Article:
Apple rushes to fix in-app purchase system to meet FTC deadline

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Apple is scrambling to tweak the in-app purchase system within the App store to meet its Federal Trade Commission (FTC) deadline, claimed a recent report. The company is supposed to modify the in-app purchase process to ensure explicit consent before billing, by March 31.

Earlier this year, Apple reached a settlement with FTC, over its in-app purchase system agreeing to refund $32.5 million for all the unauthorised charges to the users and also make changes to its billing policy that requires permission for all attempted IAP charges.

This is more likely to abolish the current 15-minute window, when users need not re-enter passwords after making an initial purchase, which paved way for children or other unwitting users to inadvertently rack up huge bills.

“While it might sound trivial, changing the App Store to obtain “consumers’ express, informed consent” before billing them is a significant change,” stated ZDNet. “It involves fundamental changes to the App Store order flow and there are a lot of dependencies involved.”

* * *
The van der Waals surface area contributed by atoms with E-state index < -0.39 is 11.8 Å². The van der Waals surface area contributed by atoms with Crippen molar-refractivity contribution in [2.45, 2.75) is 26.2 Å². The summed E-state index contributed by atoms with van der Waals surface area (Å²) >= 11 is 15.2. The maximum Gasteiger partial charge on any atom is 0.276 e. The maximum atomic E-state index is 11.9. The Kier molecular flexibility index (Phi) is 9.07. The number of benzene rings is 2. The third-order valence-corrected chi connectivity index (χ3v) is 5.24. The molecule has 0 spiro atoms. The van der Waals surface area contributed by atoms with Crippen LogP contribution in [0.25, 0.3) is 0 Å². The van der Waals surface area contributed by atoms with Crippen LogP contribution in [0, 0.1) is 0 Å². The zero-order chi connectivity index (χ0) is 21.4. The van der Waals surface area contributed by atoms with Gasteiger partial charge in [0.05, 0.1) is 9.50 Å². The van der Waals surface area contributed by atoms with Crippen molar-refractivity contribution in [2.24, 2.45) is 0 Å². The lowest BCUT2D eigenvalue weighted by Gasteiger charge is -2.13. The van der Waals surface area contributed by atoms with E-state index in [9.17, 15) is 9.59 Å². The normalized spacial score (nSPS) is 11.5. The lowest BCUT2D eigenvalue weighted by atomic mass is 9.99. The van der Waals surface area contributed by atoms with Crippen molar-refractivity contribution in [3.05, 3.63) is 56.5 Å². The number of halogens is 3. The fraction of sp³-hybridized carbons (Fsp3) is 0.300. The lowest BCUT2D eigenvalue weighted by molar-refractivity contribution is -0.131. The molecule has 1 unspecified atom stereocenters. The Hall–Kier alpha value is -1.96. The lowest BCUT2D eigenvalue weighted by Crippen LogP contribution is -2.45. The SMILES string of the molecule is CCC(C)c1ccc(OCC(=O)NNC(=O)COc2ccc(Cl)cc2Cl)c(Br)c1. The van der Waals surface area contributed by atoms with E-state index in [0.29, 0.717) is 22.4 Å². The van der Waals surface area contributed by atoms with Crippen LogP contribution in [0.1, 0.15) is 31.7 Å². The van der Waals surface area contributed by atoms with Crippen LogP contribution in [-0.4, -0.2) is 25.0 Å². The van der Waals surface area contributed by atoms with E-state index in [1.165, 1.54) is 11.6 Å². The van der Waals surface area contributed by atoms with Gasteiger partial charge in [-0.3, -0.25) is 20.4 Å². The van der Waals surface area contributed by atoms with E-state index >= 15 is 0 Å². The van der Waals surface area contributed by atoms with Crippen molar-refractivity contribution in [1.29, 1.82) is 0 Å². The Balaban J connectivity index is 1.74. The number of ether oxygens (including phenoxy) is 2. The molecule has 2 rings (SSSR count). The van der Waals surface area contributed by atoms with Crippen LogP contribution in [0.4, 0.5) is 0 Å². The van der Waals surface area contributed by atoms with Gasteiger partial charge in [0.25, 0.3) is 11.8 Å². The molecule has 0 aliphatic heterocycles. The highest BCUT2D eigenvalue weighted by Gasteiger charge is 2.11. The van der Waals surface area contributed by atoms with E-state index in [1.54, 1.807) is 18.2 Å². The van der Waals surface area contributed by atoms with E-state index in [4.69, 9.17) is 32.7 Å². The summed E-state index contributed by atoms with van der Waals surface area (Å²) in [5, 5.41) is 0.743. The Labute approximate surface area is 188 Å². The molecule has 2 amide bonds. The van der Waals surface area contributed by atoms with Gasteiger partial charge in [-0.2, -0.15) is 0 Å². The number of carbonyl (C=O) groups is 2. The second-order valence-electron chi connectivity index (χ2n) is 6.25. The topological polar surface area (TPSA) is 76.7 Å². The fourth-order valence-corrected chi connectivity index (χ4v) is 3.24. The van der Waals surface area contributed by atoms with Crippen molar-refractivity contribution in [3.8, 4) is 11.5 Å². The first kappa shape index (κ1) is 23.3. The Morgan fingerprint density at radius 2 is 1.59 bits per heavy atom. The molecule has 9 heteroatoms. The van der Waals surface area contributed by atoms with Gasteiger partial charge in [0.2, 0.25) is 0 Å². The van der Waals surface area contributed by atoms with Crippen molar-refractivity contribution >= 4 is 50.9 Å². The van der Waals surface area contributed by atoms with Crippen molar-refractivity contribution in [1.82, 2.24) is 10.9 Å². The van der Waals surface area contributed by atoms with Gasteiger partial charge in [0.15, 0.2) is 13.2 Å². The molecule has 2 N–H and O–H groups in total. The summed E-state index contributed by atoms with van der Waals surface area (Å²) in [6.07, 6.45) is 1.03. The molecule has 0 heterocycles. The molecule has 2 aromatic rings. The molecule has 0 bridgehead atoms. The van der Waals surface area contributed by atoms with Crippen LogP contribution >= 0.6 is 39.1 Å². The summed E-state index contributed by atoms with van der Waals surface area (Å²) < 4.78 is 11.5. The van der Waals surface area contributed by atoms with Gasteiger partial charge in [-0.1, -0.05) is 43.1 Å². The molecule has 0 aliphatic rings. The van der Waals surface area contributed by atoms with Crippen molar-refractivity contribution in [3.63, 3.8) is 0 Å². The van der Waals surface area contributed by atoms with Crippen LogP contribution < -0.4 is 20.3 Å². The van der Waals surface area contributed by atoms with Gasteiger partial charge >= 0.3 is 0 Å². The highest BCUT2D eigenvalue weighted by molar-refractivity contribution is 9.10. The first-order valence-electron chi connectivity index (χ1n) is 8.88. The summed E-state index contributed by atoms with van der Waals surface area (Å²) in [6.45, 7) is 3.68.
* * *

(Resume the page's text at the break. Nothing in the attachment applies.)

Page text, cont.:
One of the sources inside Apple told ZDNet “In order to meet the government’s second criteria (the option to withdraw their consent at any time) Apple must require a password for all IAPs by default, and perhaps make a no-password window an option via settings.”

Apple is expected to line up these changes as part of iOS 7.1. This could be the primary reason why Cupertino is holding back iOS 7.1 release as it’s been over a month since the launch of iOS 7.1 beta 5 to developers on February 4.

Another deadline that Apple might be facing is the release of SXSW app that is iOS 7.1 compatible and will stream iTunes Festival performances at SXSW.